Ditch the carrot and stick method and get creative with motivation

David McCrae | 25th November 2016

How would you rate your abilities as a motivator? Are you sticking to the same old methods and assuming your staff are motivated because you haven’t received any complaints?

Traditionally, when we want our people to do more of something we will give them incentives such as money, accolades or prizes (we’ll call this “the carrot.”) If we want them to do less of something, then we may slap them with a sanction or a reprimand (we’ll call this “the stick.”) If you rely on these types of methods, then Mr Motivator can sleep soundly – safe in the knowledge that he won’t be knocked off his perch any time soon.

Author and economist Dan Pink points to some startling research that suggests the “carrot and stick method” is not just ineffective, it will actually reduce your employee’s motivation too. Want some proof?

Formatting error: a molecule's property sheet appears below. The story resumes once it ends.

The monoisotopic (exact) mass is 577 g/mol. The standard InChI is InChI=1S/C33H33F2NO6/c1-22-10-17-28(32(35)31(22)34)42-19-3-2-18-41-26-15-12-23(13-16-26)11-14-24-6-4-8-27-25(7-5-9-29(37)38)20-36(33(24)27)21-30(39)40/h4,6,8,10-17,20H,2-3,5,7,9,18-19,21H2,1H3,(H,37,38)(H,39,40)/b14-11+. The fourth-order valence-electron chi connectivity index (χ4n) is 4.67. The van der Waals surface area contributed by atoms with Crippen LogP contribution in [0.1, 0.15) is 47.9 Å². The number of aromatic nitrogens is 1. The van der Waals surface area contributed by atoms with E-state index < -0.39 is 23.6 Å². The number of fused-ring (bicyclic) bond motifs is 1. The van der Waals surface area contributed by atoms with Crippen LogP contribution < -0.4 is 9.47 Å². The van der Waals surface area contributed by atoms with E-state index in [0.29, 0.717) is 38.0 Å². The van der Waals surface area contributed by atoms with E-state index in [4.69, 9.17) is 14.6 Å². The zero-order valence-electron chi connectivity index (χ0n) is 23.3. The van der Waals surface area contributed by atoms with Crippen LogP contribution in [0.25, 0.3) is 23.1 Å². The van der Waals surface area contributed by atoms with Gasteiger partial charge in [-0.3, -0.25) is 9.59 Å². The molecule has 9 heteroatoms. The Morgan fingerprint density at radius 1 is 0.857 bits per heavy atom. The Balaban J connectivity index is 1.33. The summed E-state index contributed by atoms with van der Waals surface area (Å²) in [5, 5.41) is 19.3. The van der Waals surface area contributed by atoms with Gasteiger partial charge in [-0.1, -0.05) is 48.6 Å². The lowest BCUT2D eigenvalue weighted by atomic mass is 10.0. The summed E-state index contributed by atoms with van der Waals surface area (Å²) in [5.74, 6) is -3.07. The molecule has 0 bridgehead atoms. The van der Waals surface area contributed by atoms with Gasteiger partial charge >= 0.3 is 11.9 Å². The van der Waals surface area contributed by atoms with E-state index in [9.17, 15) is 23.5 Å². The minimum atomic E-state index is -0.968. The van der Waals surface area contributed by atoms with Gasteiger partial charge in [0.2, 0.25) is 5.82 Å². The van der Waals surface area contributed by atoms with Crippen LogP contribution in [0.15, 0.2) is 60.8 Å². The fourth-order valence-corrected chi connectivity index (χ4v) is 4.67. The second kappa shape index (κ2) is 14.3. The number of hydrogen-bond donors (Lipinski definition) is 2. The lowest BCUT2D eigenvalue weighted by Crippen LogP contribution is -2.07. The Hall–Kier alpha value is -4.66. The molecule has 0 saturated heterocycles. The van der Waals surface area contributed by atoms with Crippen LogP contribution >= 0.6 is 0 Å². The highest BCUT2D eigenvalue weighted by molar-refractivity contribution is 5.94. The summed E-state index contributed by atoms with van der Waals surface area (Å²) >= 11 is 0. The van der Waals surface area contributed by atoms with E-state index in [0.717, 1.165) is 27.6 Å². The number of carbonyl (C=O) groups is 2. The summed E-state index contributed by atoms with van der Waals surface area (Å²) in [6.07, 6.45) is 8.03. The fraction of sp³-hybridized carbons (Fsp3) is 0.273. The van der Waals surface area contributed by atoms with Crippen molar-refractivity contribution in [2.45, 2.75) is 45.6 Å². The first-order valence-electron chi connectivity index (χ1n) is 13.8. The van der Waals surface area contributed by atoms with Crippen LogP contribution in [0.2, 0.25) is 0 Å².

A study was conducted in India, where participants were asked to complete a variety of challenges, such as unscrambling anagrams, tossing tennis balls at a target, and recalling strings of digits. These participants were given different levels of reward if they could attain a certain performance target in each of these tasks. The low reward group received 4 rupees (a day’s pay), the medium reward group received 40 rupees (two weeks’ pay), and the high reward group received 400 rupees (nearly 5 months’ pay) if they achieved their targets. What the researchers found that was the medium reward group did not perform any better than the low reward group, and the high reward group performed worse than the others. This is not an isolated example.